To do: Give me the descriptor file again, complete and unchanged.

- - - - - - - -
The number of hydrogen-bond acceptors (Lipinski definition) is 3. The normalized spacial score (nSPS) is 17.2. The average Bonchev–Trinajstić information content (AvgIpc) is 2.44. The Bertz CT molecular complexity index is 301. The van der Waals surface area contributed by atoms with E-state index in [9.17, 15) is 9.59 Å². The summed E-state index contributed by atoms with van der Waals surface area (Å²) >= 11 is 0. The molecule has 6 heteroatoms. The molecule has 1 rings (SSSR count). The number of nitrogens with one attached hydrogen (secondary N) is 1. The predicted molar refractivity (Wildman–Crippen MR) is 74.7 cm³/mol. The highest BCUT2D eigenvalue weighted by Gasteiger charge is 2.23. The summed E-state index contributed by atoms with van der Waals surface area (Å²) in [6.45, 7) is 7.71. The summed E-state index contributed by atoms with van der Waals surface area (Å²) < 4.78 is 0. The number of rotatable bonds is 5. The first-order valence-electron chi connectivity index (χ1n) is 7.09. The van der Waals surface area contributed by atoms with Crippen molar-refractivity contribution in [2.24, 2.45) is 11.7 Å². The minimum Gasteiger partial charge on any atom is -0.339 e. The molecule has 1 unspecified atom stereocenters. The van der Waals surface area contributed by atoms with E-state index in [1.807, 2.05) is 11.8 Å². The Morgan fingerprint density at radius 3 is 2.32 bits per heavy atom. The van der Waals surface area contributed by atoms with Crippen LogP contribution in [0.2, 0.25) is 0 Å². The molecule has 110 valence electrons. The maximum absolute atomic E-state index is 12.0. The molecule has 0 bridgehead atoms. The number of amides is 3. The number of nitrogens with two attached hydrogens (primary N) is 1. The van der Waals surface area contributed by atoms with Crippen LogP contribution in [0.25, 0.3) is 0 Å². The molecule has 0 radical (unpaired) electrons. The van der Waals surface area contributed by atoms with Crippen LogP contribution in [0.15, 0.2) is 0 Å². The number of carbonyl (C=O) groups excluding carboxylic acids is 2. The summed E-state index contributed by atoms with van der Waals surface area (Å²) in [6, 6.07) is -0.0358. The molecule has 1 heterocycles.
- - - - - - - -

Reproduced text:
The number of hydrogen-bond acceptors (Lipinski definition) is 3. The normalized spacial score (nSPS) is 17.2. The average Bonchev–Trinajstić information content (AvgIpc) is 2.44. The Bertz CT molecular complexity index is 301. The van der Waals surface area contributed by atoms with E-state index in [9.17, 15) is 9.59 Å². The summed E-state index contributed by atoms with van der Waals surface area (Å²) >= 11 is 0. The molecule has 6 heteroatoms. The molecule has 1 rings (SSSR count). The number of nitrogens with one attached hydrogen (secondary N) is 1. The predicted molar refractivity (Wildman–Crippen MR) is 74.7 cm³/mol. The highest BCUT2D eigenvalue weighted by Gasteiger charge is 2.23. The summed E-state index contributed by atoms with van der Waals surface area (Å²) in [6.45, 7) is 7.71. The summed E-state index contributed by atoms with van der Waals surface area (Å²) < 4.78 is 0. The number of rotatable bonds is 5. The first-order valence-electron chi connectivity index (χ1n) is 7.09. The van der Waals surface area contributed by atoms with Crippen molar-refractivity contribution in [2.24, 2.45) is 11.7 Å². The minimum Gasteiger partial charge on any atom is -0.339 e. The molecule has 1 unspecified atom stereocenters. The van der Waals surface area contributed by atoms with E-state index in [1.807, 2.05) is 11.8 Å². The Morgan fingerprint density at radius 3 is 2.32 bits per heavy atom. The van der Waals surface area contributed by atoms with Crippen LogP contribution in [0.2, 0.25) is 0 Å². The molecule has 110 valence electrons. The maximum absolute atomic E-state index is 12.0. The molecule has 0 bridgehead atoms. The number of amides is 3. The number of nitrogens with two attached hydrogens (primary N) is 1. The van der Waals surface area contributed by atoms with Crippen LogP contribution in [0.25, 0.3) is 0 Å². The molecule has 0 radical (unpaired) electrons. The van der Waals surface area contributed by atoms with Crippen LogP contribution in [0.15, 0.2) is 0 Å². The number of carbonyl (C=O) groups excluding carboxylic acids is 2. The summed E-state index contributed by atoms with van der Waals surface area (Å²) in [6, 6.07) is -0.0358. The molecule has 1 heterocycles.